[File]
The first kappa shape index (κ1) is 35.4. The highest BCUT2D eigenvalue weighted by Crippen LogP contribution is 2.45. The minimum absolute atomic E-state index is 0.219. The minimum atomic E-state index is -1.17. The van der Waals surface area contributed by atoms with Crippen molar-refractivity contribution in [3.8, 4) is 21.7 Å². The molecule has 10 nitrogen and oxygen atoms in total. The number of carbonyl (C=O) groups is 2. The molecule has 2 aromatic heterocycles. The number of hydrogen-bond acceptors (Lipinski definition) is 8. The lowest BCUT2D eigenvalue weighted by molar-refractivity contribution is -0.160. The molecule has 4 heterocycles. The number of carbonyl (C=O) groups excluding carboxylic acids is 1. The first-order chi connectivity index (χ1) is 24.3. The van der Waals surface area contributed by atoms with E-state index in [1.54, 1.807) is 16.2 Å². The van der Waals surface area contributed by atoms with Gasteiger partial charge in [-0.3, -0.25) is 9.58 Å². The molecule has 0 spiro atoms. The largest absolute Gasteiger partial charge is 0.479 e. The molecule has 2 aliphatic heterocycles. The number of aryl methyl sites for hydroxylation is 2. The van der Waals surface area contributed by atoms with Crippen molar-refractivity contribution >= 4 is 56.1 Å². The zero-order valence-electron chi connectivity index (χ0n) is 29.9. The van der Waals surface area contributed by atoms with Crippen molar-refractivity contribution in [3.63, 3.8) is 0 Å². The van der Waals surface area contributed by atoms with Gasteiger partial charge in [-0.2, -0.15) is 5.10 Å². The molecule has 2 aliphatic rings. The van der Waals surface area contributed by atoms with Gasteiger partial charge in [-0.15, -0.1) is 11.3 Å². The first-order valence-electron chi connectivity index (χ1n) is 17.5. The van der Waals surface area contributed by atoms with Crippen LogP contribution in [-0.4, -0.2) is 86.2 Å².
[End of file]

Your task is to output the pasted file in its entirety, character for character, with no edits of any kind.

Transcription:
The first kappa shape index (κ1) is 35.4. The highest BCUT2D eigenvalue weighted by Crippen LogP contribution is 2.45. The minimum absolute atomic E-state index is 0.219. The minimum atomic E-state index is -1.17. The van der Waals surface area contributed by atoms with Crippen molar-refractivity contribution in [3.8, 4) is 21.7 Å². The molecule has 10 nitrogen and oxygen atoms in total. The number of carbonyl (C=O) groups is 2. The molecule has 2 aromatic heterocycles. The number of hydrogen-bond acceptors (Lipinski definition) is 8. The lowest BCUT2D eigenvalue weighted by molar-refractivity contribution is -0.160. The molecule has 4 heterocycles. The number of carbonyl (C=O) groups excluding carboxylic acids is 1. The first-order chi connectivity index (χ1) is 24.3. The van der Waals surface area contributed by atoms with E-state index in [1.54, 1.807) is 16.2 Å². The van der Waals surface area contributed by atoms with Gasteiger partial charge in [-0.3, -0.25) is 9.58 Å². The molecule has 0 spiro atoms. The largest absolute Gasteiger partial charge is 0.479 e. The molecule has 2 aliphatic heterocycles. The number of aryl methyl sites for hydroxylation is 2. The van der Waals surface area contributed by atoms with Crippen molar-refractivity contribution >= 4 is 56.1 Å². The zero-order valence-electron chi connectivity index (χ0n) is 29.9. The van der Waals surface area contributed by atoms with Crippen molar-refractivity contribution in [3.63, 3.8) is 0 Å². The van der Waals surface area contributed by atoms with Gasteiger partial charge in [-0.2, -0.15) is 5.10 Å². The molecule has 2 aliphatic rings. The van der Waals surface area contributed by atoms with Gasteiger partial charge in [-0.15, -0.1) is 11.3 Å². The first-order valence-electron chi connectivity index (χ1n) is 17.5. The van der Waals surface area contributed by atoms with Crippen LogP contribution in [-0.4, -0.2) is 86.2 Å².